• Kim says:

    Thanks for your comments David, lot of pertinent points you raise here though I think we might need to agree to differ on some of them. Glad the blog has sparked debate at least.

    I can’t speak for the sector, only myself, but whilst (like you) I want to avoid the residualisation of social housing I’d question whether what is being proposed will achieve this. Looking at international research on tenure/social mix highlights the problem of implementing an income threshold – at both ends of the spectrum (@david_j_manley is the expert on this).

    The probationary tenancy issue is the aspect I dislike most. I don’t think it sends a positive message at all about the sector. Furthermore, those who lose their tenancy because of a ‘serious breach’ will still have a right to housing under the homelessness legislation. So all it seems to achieve is shifting the so called ‘problem household’ elsewhere.

    I’m not surprised the new MMR homes were in high demand given the current state of the housing market, but just because people will accept a short term tenancy doesn’t mean it’s what they would ideally prefer. I have a real issue with public money being used to fund housing that lacks a fundamental security of tenure. Although I agree that RSLs are a different kettle of fish to some PRS landlords.

    Reconciling the goals of social justice and social mix is a fundamental challenge for the sector. But my view (although perhaps regarded as old fashioned) would be to build more social housing that is available to a wider cross-section of the population. We had this in Scotland once, so why not again?

    As I mentioned in a reply to another comment, much is made of the challenges of doing ‘housing in hard times’ but how we imagine the future of the sector ultimately comes down to political choices. I find the proposals as set out in the consultation out of sync with the Scotland I aspire to.

  • John Flint says:

    Some good points being exchanged here. I’d add two obervations.

    Firstly, stigmatisation is not about the quality of homes, nor entirely about the perceptions and experiences of those living in social housing. It is about the wider social images, discourses and processes projected onto them. The underlying issue here is that probationary tenancies fit into an ever-growing discourse of a social housing tenancy being an (exceptional) priviledge rather than a necessary response to flawed market processses. In turn this leads to a focus on the new social/behavioral requirements to be met that more ‘appropriately’ reflect this exceptional access. This paradigm paves the way for HB reforms and the current challenge to the basic right of lower income households to reside in particular places. What is required is, as Kim argues, a relentless focus on the lack of housing and the economic and political reasons for this, within the framework of a social right to appropriate housing.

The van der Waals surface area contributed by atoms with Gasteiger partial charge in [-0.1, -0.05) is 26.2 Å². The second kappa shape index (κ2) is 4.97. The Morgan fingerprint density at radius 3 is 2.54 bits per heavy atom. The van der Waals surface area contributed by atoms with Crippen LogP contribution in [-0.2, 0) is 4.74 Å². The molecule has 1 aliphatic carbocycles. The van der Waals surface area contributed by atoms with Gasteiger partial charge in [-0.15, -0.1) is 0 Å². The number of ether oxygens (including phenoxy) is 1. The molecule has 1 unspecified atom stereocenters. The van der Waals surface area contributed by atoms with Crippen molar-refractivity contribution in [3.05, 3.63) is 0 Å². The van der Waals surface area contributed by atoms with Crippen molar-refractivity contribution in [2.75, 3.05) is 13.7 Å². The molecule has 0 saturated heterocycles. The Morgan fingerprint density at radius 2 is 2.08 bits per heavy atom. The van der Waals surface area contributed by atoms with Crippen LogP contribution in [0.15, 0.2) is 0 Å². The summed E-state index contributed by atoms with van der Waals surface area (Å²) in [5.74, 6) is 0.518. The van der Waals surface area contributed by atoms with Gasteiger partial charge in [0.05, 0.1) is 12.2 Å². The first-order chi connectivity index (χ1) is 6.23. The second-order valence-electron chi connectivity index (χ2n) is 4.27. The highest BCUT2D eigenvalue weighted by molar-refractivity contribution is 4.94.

Secondly,as Jenny suggests, there is a worrying resonance in the document with the language and ideas that characterised anti-social behaviour policy in the early years of New Labour. I thought we had made considerable progress since then, particularly in Scotland, in recognising that eviction/end of tenancy or legal mechanisms were not really the solution to the underlying problems of anti-social behaviour. David is entirely correct to highlight the two-sided nature of responsibility (theoretically) generated in probationary tenancies and this is a point often missed by critics of such measures. But the idea that probationary tenancies represent the fundamental basis for more effective management of anti-social behaviour is, I believe, sadly flawed.

  • Andy Young says:

    Some very interesting comments. I would agree with what Bookie says in relation to the ‘income’ issue. In fact, when these ideas were first mooted and discussed with various sector bodies the Scottish Government went to great lengths to reassure us that they had no intention of ‘going down the English route’, and claimed that MMR was in fact the catalyst for introducing an income related proposal…to allow landlords to target those of a certain income. I’m not sure about this at all, leaving it up to individual landlords to decide whether to implement an income related policy worries me slightly and I think we will all need to make our thoughts on this issue very clear in our respective consultation responses. This and the ‘initial’ tenancy proposal are the two that seem to be causing the most consternation among landlords. Interestingly, all of the tenants I have spoken to have been strongly in favour of short tenancies for all new tenants. There is a definite split view among professionals on this though, and I have even heard some housing professionals state that their personal view differs from their professional view?! Again, it is a very interesting debate, and we will soon be having another one on the Right to Buy……….